Offer the best you have in every situation
Laugh and learn

When my father reflected to me his habit to push himself to get moving in the morning, to trick himself really, to get moving in the morning, he was sharing a technique as well as a basic outlook: The technique is a form of self-talk or self-motivation which really does work. I’ve learned to use it myself. I have learned to tell myself that what I am feeling is really excitement not nervousness, for example. But that is just a technique, talking yourself into doing what you know you need to do. The deeper habit is to always offer the best of what you have in every situation.

Seek to offer the best within you for whatever you have before you. I remember a professor I had in seminary, he taught New Testament. Because I had done very well in his class I asked him for a letter of recommendation. In the letter he said he knew UUs to be free to critique and even ignore passages in the bible, particularly some passages that perhaps deserved to be ignored. But he found that I had not done that in his class. Instead I had tackled the biblical passages I had been assigned and uncovered worthwhile insights from them. My professor claimed to see in me not a particular passion for bible but instead a habit to always approach the work before me with my whole heart.

Of the three habits I am offering up this morning, I suspect this is the one that will translate easiest for you in any situation. I commend to you this habit to always offer the best within you for whatever is before you. This habit serves not only for tasks and projects but for people as well. As it says in Fred Small’s song Everything Possible, “If you give your friends the best part of yourself, they’ll give the same back to you.”

Of course, life is messy and complicated. What we think of as our best may not be quite what is needed, may not fit the situation. What we expect to be able to offer may at times fall apart by circumstance (or intention). Mistakes happen. I make many mistakes. This leads me to my second habit. If I did not have a decent habit for responding to my mistakes I would be in a lot of trouble because I make a lot of mistakes. So I laugh and I learn.

Perfection is over-rated I say. Mistakes and imperfection are some of the juiciest things in life. Mistakes and imperfections are, in many ways, what makes life beautiful and full of grace. By all means aim for excellence, aim to give the best within you for whatever you have before you. But when it gets messy or it all starts to fall apart then see if you can find a way to laugh. I don’t mean to say you should not take it seriously. I mean to say you should not make it worse with worry.

Once during my internship I botched up a small moment in worship. It was the custom of this particular church to share some context before offering the reading. I stood to do the reading and realized I had not taken the time to gather a sentence worth of context for the reading. I said, “Our reading this morning is from A. Powell Davies who …” and I stopped because I should have known who Davies was and I thought I had known but here I was standing up front and I didn’t have a clue what to say next. So I laughed and said, “Well, I am not sure who he was, but I really like what he wrote here and I think you will all like it too.” Later a member of the congregation said “Hey, if that kid can make a little mistake like that and keep going then I think any of us can do the same.” I suspect this wise elder already knew well enough the art of making mistakes but he clearly also knew the art of giving a student minister a shot in the arm.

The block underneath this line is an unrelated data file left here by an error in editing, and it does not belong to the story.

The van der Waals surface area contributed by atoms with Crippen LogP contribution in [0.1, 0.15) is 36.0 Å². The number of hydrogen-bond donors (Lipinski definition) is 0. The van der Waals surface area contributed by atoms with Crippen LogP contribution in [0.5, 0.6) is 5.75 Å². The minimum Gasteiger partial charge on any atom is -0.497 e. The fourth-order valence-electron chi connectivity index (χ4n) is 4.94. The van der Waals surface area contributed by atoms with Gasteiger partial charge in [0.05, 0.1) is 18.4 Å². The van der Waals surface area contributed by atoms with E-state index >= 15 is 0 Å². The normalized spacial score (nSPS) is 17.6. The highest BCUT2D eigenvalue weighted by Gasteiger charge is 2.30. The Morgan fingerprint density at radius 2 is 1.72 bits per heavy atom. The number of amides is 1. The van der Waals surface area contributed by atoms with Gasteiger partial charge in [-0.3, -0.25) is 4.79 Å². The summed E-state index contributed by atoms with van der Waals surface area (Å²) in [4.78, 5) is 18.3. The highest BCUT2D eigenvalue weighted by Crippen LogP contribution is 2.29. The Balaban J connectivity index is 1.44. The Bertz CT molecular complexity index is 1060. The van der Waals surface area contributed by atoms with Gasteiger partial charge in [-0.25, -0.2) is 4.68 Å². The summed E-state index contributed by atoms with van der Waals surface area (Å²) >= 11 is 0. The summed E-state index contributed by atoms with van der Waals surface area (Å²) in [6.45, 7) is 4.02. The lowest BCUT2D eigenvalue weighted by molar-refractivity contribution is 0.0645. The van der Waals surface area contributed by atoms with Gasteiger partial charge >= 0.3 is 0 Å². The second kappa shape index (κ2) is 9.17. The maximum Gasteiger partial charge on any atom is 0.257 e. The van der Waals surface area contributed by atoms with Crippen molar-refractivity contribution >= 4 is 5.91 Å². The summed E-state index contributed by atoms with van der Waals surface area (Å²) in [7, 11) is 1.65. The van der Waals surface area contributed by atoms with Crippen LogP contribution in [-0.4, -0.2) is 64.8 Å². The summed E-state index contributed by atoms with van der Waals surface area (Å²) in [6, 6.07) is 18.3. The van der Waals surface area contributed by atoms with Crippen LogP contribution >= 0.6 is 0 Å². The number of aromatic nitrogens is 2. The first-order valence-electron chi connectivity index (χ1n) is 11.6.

But in fairness I did not only laugh and move on. I also learned. I learned I can role with a mistake like that but I also made sure to learn pretty quickly just who A. Powell Davies was. (And you don’t know, you should go find out. Davies was a rather remarkable minister!) So go ahead and make mistakes, accept imperfections – so long as you can learn from it. Aim for excellence but be ok with “good enough.” Then pick yourself up and aim for excellence again.

This leads us to Trust. At least it leads me to trust. Offer the best you have in every situation. Laugh at and learn from mistakes and imperfections. And trust.

Trust and faith share a lot of meanings together and in many ways are interchangeable worlds. While today is father’s day I must admit I learned a great deal about a behavior of trust by watching my mother at work. My mom served as the Director of Religious Education at the First Unitarian Church of Rochester when I was young, and she was ordained into the ministry there when I was a young teenager. Watching her in that setting was very illuminating. She taught me about trust through her example.

Things would be moving along there in the life of the church and something would come up – as something always does. And while others would get very anxious or would get worked up or upset or even panicked, my mother would calmly continue to do the next thing that needed to be done and move through all that anxiety with grace and calm. She would say, ‘we will get through this and it will work out.’ And then we would get through it and it would work out. Not always perfectly, but see habit number two for my answer to that.

Trust is not just a condition of believing that everything will work out. It is that, but it is more. It is also a behavior and can be a habit of dealing with situations. The habit of trust is to proceed on the assumption that things will work out. The habit of trust is to treat other people around us as though they also want the best outcome. The habit of trust is to accept that a sound process will bring us to a good solution – perhaps not the solution I want, but a good solution all the same.

When I think back on what I was like as a child I think the advice my father offered about my own power was invaluable. But at the root, my trouble was that I had no trust or faith. I did not trust the alcoholics in my family. I did not trust potential friends at school. I did not trust myself. In learning more about my own power I have also learned to trust myself and others. And that – I believe – is the basis of every good thing I have to offer as a minister and perhaps as a father and husband and friend and colleague as well. Not just trust, but the behavior and habit of trust – that is the heart of any success to which I might boast.

It is less about what you believe or about the principles you may espouse, and all about what habits and behaviors you have that guide your living. I commend to you to look at your life, to examine the habits that serve you well and bring ‘success’ in the many ways that word can be understood.

In a world without end,
May it be so.